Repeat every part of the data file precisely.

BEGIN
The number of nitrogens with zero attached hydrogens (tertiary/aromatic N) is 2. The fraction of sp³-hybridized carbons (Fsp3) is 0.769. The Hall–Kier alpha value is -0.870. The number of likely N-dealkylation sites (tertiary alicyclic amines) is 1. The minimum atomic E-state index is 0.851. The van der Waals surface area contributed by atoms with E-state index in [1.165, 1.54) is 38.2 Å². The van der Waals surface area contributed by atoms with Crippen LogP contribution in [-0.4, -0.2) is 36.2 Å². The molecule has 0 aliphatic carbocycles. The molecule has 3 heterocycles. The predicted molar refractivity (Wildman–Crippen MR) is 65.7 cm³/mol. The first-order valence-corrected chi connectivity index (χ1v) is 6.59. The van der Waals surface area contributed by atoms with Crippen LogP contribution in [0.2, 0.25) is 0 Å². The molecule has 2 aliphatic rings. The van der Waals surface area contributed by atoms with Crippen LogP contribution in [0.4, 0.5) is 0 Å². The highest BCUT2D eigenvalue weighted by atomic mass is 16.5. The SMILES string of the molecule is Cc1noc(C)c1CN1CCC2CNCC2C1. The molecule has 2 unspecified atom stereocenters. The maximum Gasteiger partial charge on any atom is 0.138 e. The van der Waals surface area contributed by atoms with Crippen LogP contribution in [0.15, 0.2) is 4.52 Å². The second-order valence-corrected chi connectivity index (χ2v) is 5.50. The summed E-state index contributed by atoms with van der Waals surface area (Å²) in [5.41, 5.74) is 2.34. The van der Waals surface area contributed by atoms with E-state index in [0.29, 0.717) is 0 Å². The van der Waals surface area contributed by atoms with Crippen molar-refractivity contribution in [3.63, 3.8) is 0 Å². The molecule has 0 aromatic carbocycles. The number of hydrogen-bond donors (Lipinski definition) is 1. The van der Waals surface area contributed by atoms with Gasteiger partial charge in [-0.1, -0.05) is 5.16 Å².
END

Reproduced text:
The number of nitrogens with zero attached hydrogens (tertiary/aromatic N) is 2. The fraction of sp³-hybridized carbons (Fsp3) is 0.769. The Hall–Kier alpha value is -0.870. The number of likely N-dealkylation sites (tertiary alicyclic amines) is 1. The minimum atomic E-state index is 0.851. The van der Waals surface area contributed by atoms with E-state index in [1.165, 1.54) is 38.2 Å². The van der Waals surface area contributed by atoms with Crippen LogP contribution in [-0.4, -0.2) is 36.2 Å². The molecule has 0 aliphatic carbocycles. The molecule has 3 heterocycles. The predicted molar refractivity (Wildman–Crippen MR) is 65.7 cm³/mol. The first-order valence-corrected chi connectivity index (χ1v) is 6.59. The van der Waals surface area contributed by atoms with Crippen LogP contribution in [0.2, 0.25) is 0 Å². The molecule has 2 aliphatic rings. The van der Waals surface area contributed by atoms with Crippen LogP contribution in [0.4, 0.5) is 0 Å². The highest BCUT2D eigenvalue weighted by atomic mass is 16.5. The SMILES string of the molecule is Cc1noc(C)c1CN1CCC2CNCC2C1. The molecule has 2 unspecified atom stereocenters. The maximum Gasteiger partial charge on any atom is 0.138 e. The van der Waals surface area contributed by atoms with Crippen LogP contribution in [0.15, 0.2) is 4.52 Å². The second-order valence-corrected chi connectivity index (χ2v) is 5.50. The summed E-state index contributed by atoms with van der Waals surface area (Å²) in [5.41, 5.74) is 2.34. The van der Waals surface area contributed by atoms with E-state index in [0.29, 0.717) is 0 Å². The van der Waals surface area contributed by atoms with Crippen molar-refractivity contribution in [3.63, 3.8) is 0 Å². The molecule has 0 aromatic carbocycles. The number of hydrogen-bond donors (Lipinski definition) is 1. The van der Waals surface area contributed by atoms with Gasteiger partial charge in [-0.1, -0.05) is 5.16 Å².